I am not trying to criticize you here, but I do have some questions. I read some of your prior columns and it appeared you were always passionate about the field you entered, which is certainly admirable.
However, I wondered whether or not you ever considered the fact that your chosen profession would not be able to support the debt load you took on to get into that profession? I don’t know where you went to college, or if you went to get a graduate degree, but if it was college only, my guess is that you went to an expensive private university. Did you ever ever consider going to a lower priced state school, or take any core courses at a community college, at a fraction of the cost.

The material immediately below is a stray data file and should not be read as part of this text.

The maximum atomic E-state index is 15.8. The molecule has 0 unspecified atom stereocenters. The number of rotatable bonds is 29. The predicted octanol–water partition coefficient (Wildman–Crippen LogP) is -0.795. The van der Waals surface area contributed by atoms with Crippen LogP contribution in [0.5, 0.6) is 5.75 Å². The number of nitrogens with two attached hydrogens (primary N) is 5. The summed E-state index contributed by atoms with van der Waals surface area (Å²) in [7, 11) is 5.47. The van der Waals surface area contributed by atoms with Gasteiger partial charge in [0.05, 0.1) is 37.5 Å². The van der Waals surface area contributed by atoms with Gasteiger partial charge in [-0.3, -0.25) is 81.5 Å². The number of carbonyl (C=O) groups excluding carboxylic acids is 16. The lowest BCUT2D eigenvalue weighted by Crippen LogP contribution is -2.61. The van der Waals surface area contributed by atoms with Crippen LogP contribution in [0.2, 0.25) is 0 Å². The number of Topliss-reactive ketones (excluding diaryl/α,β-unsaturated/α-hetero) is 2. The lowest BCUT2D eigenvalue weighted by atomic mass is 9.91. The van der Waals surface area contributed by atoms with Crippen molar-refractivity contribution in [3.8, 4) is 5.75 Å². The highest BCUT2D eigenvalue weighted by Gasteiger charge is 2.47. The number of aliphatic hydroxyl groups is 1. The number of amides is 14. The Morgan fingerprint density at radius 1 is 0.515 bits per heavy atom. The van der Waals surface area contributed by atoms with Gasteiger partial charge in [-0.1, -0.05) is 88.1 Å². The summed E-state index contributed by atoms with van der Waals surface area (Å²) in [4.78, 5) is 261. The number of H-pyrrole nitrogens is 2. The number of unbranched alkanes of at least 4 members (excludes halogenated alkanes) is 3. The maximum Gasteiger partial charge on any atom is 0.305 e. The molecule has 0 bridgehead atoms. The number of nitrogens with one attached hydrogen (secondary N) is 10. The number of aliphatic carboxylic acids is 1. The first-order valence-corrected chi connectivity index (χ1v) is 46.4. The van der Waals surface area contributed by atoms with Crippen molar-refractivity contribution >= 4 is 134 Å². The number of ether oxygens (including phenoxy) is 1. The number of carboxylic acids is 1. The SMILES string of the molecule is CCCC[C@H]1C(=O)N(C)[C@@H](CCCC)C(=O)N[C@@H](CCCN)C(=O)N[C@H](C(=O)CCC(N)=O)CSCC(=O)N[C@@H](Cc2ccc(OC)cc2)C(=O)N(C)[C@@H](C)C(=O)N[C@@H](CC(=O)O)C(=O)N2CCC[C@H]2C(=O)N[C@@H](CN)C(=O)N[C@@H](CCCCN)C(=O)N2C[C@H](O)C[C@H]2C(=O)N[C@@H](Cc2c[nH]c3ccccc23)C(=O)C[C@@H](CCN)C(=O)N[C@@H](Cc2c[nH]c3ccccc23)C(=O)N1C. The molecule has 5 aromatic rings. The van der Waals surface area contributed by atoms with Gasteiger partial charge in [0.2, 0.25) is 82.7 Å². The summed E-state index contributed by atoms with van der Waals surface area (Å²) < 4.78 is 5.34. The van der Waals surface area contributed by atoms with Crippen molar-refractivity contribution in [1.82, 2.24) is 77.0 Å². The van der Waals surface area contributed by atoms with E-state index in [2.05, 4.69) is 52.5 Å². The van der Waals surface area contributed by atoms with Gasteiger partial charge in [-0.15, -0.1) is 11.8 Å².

I was told by my father, who was a teacher, that if I wanted to be a teacher, I would have to go to a state school because the cost of a private school did not justify the cost of the private college.
I have been out of college and law school (when it made financial sense to go, not like today where anyone who takes out loans to go to law school is an idiot given the poor market and astronomical cost) for just about 20 years now, and am still paying back my loans (finally under $10k).
The point here is that the idea of not considering the return on your investment before deciding to go into educational debt is a sure road to disaster. For example, if you’re studying engineering or computer science, then take the extra loans, but if you’re going to be an organizer or non-profit worker, then go to community college first then transfer to a state school (Unless you have grants to a private college that makes your cost of attending less than the state school)